TGC Costs Newsletter
4th July 2017
Welcome to the very first edition of TGC’s Costs Newsletter! Costs has been a huge part of our practice at TGC for as long as it has been recognised as a discrete area of law. Whilst the team has naturally changed and evolved over that time, it has retained phenomenal strength and depth from its leadership right through to its most junior members. We pride ourselves on being leaders in the field and being able to offer a client service level second to none. We remain extremely grateful for our Directory recognition, and through 2017 we’ve reinvigorated our energy levels as a team being ever ready to serve!
2017 has already proved to be an extremely exciting year. We launched our sell-out one day costs conference in February which was attended by more than 250 delegates and presented on a number of critical topics: retainers, assignment, ATE premiums, proportionality, budgeting, Part 36, QOCS, fixed costs and assessment. We were particularly honoured to have speakers from the Court of Appeal, the SCCO, and the QBD. In case you missed it, the materials can still be found on our website at http://tgchambers.com/news-and-resources/seminars/retainer-recovery-journey-modern-litigation/.
We have had significant instructions in a high number of cases that continue to shape the future for the costs world. This newsletter aims to bring you the latest news (at the time of print) on the hottest topics including: how to hack through Article 10 and blag about additional liabilities (Flood/Miller/Frost), a review of New P in anticipation of BNM, substance not form on CFA retainers post-legal aid funding, a club-like search for logic in fixed costs, the Ps & Qs of QOCS, extension of pre-LASPO CFA and ATE to a post-LASPO appeal and assignment-lite (Plevin), the surviving power of set-off even in QOCS cases and, not least, the budget vs assessment battle (Harrison). In for a penny, in for a pound.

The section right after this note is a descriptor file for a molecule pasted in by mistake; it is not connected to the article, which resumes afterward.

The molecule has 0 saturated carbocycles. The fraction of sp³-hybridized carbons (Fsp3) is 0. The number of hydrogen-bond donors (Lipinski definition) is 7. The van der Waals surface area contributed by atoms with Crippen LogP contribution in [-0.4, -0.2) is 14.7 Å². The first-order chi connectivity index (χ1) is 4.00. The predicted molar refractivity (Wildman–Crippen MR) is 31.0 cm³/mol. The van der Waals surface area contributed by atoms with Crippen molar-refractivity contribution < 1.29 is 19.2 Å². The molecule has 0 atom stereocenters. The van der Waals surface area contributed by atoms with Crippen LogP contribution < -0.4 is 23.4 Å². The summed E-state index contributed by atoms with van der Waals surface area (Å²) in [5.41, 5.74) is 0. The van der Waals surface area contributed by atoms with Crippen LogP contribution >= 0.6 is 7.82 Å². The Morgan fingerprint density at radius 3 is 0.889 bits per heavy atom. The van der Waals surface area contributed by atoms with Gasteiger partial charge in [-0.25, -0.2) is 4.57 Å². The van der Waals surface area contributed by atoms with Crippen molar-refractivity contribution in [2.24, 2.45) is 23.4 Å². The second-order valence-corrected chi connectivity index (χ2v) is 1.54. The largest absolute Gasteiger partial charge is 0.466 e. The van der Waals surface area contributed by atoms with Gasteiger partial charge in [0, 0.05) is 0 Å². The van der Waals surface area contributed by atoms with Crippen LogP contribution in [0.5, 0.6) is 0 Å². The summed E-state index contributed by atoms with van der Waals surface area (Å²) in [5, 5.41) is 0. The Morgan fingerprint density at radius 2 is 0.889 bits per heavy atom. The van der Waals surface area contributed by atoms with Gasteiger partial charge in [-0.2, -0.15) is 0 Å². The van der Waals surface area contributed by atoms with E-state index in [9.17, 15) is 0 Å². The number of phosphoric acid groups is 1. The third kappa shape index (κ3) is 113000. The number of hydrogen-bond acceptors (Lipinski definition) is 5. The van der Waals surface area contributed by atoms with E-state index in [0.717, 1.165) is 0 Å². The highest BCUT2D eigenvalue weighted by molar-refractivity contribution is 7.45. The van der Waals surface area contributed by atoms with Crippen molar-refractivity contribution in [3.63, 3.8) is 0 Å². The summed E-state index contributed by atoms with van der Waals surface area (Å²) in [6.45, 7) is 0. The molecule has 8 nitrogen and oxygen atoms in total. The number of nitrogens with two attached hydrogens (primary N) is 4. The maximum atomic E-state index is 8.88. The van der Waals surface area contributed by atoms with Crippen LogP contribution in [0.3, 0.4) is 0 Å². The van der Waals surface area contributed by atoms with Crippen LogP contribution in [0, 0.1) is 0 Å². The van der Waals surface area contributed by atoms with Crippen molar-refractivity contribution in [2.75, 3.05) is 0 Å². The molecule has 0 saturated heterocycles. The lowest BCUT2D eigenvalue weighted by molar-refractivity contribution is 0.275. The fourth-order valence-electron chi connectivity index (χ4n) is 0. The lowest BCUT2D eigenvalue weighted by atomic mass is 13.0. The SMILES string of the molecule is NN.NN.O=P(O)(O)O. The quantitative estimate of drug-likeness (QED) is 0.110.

On the horizon is, of course, the long awaited Court of Appeal decision in BNM. I have prepared a skeleton argument in a parallel appellate case (Murrells) albeit at Circuit Judge level, but having had the paper fight, the parties have agreed to await the outcome of BNM. At the same time, the Court of Appeal shall be giving judgment on assignment of CFAs in Budana. No doubt those decisions will mark the trigger for our next publication.
Finally, I should take this opportunity to thank all of the contributors for their hard work, and my Associate Editors for all of their help and without whom this newsletter would not have taken off. Happy reading!